When changing firms or applying for a new license, having a clean compliance record helps. Having a clean record matters not only to advisory practices and broker-dealers when they are choosing the advisors with whom to align, it also weighs heavily in advisors’ efforts to secure a new license from regulators. A blemished record “could cause complications if you want to move your license to another state, for example,” says Oberlin.

It can help you earn honors and appointments. A sparkling compliance record might not be marketable in and of itself, but having one can lead to awards, honors and other professional distinctions that an advisor then can use as a marketing differentiator.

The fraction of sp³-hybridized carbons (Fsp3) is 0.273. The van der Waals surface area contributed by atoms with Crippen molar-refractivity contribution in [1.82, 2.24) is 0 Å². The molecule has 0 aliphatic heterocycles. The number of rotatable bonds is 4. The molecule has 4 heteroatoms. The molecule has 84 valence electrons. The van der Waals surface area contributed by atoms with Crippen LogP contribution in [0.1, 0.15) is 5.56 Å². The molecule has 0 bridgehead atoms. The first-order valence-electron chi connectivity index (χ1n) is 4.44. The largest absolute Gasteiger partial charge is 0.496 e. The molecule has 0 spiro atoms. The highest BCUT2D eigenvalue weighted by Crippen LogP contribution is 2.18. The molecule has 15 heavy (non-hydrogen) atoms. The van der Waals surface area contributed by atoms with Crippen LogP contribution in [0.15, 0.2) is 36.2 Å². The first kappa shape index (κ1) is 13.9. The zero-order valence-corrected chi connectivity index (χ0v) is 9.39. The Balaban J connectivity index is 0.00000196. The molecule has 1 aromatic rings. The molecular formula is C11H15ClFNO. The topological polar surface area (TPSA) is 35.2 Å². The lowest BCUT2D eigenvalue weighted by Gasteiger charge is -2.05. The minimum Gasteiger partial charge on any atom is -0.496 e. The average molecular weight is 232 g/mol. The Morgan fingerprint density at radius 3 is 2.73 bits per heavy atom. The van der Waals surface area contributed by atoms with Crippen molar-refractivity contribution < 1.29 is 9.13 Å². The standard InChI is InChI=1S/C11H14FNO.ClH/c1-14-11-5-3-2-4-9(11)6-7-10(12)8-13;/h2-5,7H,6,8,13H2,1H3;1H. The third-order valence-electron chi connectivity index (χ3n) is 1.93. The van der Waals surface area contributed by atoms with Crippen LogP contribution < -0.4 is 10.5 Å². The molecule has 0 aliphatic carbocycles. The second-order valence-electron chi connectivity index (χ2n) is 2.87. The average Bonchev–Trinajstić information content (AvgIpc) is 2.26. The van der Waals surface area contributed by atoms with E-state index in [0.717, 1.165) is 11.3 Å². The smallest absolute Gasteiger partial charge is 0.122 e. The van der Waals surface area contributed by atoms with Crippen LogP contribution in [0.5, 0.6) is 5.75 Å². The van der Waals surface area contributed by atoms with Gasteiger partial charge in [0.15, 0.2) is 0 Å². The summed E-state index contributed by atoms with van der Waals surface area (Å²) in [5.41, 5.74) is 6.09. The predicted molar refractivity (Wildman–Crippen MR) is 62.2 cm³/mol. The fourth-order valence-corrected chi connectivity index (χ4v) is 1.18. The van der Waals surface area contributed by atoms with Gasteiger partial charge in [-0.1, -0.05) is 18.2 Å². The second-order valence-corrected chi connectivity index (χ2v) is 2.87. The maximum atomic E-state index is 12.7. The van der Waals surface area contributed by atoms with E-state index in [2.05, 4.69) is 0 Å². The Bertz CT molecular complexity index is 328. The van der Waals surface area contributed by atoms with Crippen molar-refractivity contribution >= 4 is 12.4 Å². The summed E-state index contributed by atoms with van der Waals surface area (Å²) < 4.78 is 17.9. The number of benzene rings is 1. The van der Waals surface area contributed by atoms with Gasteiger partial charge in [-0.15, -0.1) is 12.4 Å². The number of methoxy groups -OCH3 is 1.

Having a squeaky clean record is usually a prerequisite to earning any sort of business-related honor or distinction, Oberlin points out. “With awards, compliance record is one of the filters they use. Also, if you want to serve on an industry committee or business council, for example, they are going to check out your record.” A stellar market conduct record gives clients peace of mind. A strong compliance history functions much like a client testimonial, according to Leib. For that reason, he often suggests point-blank that clients and prospects go on-line to www.finra.org and relevant state agencies in California to check out his record. “I tell people to go and take a look,” he explains, “but not as a competitive thing. My motivation is for them to see that I am the person I say I am, and my record speaks for itself. That record is part of the commercial that tells people about me.” As far as O’Shaughnessy is concerned, the more informed people are about the advisors who are vying for their business, the better. “I think more disclosure and more awareness are ultimately good for everyone,” he says. Everyone, that is, except the bad apples.